SILICON VALLEY OLIGARCHS HAVE KILLED THEMSELVES
SILICON VALLEY OLIGARCHS HAVE KILLED THEMSELVES
Your phone buzzes. A message, an Instagram post, a tweet — some bit of digital effluvia has come in, and it’s right there, promising a brief but necessary hit of connection. All you have to do is look.
But, just as an experiment, how long can you resist looking? A minute? Two? If you make it that long, how do you start to feel? Can you concentrate? Does your mind wander at what you’re missing? And if you give in — as you surely will, as you probably do many times a day — how do you feel about yourself?
I’ll make this short: The thing you’re doing now, reading prose on a screen, is going out of fashion.
We’re taking stock of the internet right now, with writers who cover the digital world cataloging some of the most consequential currents shaping it. If you probe those currents and look ahead to the coming year online, one truth becomes clear. The defining narrative of our online moment concerns the decline of text, and the exploding reach and power of audio and video.
BECOMING ENGULFED BY DIGITAL MULTIMEDIA
Photos, videos, graphics and more are taking over our online experience. And in response, companies and publishers are all pouring money into developing even more multimedia for us to consume. How do we know this? These numbers tell the story. — Farhad Manjoo
About 70 million Americans regularly listen to podcasts, according to Edison Media Research. People who listen weekly tend to spend five hours a week on them.
In 2017, YouTube reported that people watched a billion hours on that service every day. On average, young Americans spend two hours a day watching video online.
Instagram lifted Snapchat’s video diary feature, Stories, to great success; more than 800 million people use Instagram, for more than 30 minutes a day on average.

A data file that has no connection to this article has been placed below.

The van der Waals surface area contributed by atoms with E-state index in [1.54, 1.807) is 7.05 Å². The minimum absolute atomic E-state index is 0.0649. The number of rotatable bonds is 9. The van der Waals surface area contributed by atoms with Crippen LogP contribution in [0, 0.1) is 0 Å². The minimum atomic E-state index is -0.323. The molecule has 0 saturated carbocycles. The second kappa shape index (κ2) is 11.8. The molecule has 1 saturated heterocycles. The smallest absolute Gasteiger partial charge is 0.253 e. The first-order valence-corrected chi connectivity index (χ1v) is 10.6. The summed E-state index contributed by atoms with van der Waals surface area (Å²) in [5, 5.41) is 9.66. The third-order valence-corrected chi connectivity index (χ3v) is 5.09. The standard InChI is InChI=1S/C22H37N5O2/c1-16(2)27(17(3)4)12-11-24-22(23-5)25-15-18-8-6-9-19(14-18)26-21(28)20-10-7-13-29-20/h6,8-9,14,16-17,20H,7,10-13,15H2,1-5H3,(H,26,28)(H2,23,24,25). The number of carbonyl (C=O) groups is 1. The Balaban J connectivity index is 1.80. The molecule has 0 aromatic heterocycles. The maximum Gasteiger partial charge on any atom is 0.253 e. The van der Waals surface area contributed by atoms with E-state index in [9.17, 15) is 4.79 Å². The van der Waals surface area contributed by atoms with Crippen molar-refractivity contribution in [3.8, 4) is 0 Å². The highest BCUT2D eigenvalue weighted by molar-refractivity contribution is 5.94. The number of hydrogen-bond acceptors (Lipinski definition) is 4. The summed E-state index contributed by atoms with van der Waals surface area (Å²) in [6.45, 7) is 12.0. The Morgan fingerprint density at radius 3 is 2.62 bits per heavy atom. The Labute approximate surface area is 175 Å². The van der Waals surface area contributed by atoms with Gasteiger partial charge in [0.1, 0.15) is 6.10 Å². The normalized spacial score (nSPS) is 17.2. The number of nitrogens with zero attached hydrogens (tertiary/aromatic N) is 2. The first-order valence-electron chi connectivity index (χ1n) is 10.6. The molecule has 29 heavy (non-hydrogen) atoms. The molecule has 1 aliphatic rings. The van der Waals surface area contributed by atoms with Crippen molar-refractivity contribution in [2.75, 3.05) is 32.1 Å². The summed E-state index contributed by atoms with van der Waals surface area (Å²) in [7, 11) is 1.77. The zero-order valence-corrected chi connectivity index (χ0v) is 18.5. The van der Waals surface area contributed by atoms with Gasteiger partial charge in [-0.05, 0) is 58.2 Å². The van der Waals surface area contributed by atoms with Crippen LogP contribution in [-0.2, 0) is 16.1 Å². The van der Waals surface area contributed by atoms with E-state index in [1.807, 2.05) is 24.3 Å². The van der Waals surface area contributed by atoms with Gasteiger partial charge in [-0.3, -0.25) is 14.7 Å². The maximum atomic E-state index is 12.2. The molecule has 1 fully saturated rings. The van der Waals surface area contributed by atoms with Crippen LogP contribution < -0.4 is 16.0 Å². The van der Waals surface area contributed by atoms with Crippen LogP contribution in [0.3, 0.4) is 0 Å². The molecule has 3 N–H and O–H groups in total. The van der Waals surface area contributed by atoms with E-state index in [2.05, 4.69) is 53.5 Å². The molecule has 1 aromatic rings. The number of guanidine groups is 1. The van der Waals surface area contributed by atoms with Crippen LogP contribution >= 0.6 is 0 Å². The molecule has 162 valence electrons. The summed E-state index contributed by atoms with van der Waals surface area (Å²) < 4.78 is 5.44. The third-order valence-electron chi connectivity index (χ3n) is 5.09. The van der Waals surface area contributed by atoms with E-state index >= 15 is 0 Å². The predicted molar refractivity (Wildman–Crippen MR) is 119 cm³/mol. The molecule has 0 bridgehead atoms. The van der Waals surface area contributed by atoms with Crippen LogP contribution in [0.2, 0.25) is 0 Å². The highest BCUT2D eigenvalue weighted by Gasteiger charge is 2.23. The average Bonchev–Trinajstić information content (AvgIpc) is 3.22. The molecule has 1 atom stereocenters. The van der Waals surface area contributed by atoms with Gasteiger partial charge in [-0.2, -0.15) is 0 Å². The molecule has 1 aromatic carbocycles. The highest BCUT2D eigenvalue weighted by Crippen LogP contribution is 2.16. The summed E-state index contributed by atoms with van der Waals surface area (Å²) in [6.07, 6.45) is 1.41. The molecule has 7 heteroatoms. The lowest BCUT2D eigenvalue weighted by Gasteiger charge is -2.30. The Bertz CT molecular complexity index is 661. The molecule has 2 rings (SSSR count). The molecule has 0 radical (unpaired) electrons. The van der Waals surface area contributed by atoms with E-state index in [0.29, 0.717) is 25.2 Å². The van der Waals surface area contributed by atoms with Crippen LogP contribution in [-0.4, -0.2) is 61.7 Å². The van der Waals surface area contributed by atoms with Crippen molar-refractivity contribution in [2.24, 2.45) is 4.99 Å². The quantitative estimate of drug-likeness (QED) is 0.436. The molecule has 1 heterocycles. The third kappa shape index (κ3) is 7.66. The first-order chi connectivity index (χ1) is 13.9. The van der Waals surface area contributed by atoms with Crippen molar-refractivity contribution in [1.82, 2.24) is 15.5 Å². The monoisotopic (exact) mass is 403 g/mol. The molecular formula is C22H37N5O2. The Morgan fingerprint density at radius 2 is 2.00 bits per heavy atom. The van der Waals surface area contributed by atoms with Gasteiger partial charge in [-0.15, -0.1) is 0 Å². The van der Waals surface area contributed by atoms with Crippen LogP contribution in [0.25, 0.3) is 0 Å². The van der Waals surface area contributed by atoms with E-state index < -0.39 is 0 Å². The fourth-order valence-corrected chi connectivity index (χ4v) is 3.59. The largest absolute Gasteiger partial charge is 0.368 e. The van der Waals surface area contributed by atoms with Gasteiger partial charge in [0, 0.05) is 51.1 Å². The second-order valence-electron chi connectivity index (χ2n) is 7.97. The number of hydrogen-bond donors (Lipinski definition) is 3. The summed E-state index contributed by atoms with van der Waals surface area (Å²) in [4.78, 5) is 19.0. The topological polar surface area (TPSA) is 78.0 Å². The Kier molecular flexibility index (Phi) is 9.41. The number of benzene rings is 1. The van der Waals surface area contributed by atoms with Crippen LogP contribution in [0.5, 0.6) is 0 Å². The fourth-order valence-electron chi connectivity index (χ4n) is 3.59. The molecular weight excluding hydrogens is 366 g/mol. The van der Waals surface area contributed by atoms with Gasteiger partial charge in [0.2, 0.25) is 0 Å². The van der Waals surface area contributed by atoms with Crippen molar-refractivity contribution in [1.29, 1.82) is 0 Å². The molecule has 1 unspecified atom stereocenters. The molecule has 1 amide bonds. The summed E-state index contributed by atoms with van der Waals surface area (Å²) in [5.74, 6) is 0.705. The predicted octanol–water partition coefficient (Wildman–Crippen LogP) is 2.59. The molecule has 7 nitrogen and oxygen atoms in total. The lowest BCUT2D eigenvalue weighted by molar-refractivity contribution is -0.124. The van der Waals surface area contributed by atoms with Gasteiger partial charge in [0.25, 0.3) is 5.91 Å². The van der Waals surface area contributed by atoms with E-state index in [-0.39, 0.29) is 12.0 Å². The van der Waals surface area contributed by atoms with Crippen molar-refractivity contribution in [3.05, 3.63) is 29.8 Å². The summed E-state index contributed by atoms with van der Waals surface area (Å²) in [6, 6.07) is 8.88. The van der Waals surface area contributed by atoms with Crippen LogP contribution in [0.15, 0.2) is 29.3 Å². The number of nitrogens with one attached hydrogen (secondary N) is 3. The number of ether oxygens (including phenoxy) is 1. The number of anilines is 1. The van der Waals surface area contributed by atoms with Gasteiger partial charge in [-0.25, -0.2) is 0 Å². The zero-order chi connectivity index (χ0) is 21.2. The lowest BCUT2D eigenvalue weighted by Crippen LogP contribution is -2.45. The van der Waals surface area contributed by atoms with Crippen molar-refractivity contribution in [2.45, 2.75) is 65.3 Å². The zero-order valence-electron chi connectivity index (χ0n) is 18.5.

A tsunami of money is flowing to audio and video. Netflix unveiled a plan to spend $8 billion on original content in one year, while Apple plans to shell out $1 billion.’
Political memes have gone mainstream as the distance between the White House and subcultures like 4Chan has closed.
President Trump has frequently retweeted his fans’ meme work, #MeToo jumped from social media to every workplace, and political campaigns started to invest in the form more seriously. The political meme — text over an image, sometimes short videos or digital clip art meant to spread and be imitated — is often a guttural, simple message couched in humor, like the doctored video from September of Hillary Clinton being hit with his golf ball.
It’s easy to tell when you’ve nailed a good tweet — just watch the likes and retweets pile up as the post goes viral.
Now there are also more ways to tell if a tweet was bad. That’s because a new barometer for Twitter blahness has taken hold: the ratio.
HOW WE GET REDPILLED, CUCKED AND TRIGGERED ONLINE
The alt-right’s most enduring legacy may be its lexicon. With passphrases borrowed from sources as varied as men’s rights message boards and pro-Trump YouTubers, the language has escaped its origins and lodged firmly in our national discourse. Pull up a chair — it’s time for a vocabulary lesson. — Kevin Roose
A reference to a scene in “The Matrix” that is now used to indicate a person who has achieved a state of right-wing enlightenment. Becoming “redpilled” could mean realizing that Jews control the media, or that feminists are the real oppressors.
The state of being earnestly offended by an opposing view. On the right-wing internet, being triggered is an automatic admission of defeat.
A weak, emasculated liberal, or a right-wing politician who has abandoned conservative values. Short for “cuckservative,” a portmanteau of “cuckold” and “conservative.”
A term borrowed from social science, now used to refer to liberals who conspicuously express left-wing values, primarily for the purposes of impressing other liberals.
Susan Fowler had tried going to human resources. She had tried going to her managers. She had tried transferring departments. But nothing changed. The sexual and sexist comments she received as an engineer at Uber kept coming.
So she went online and wrote a 3,000-word blog post exposing the behavior.
For advertisers, one of the internet’s great promises has been the ability to automatically target people based on their interests and demographics, with little regard to the websites they are visiting.
But these days, major brands have been forced to rethink how they advertise online. Companies from Kellogg to AT&T have come under fire for inadvertently funding bigotry, hate speech and misinformation, often because they were using automated ad technology to reach groups of people across a vast number of sites and videos.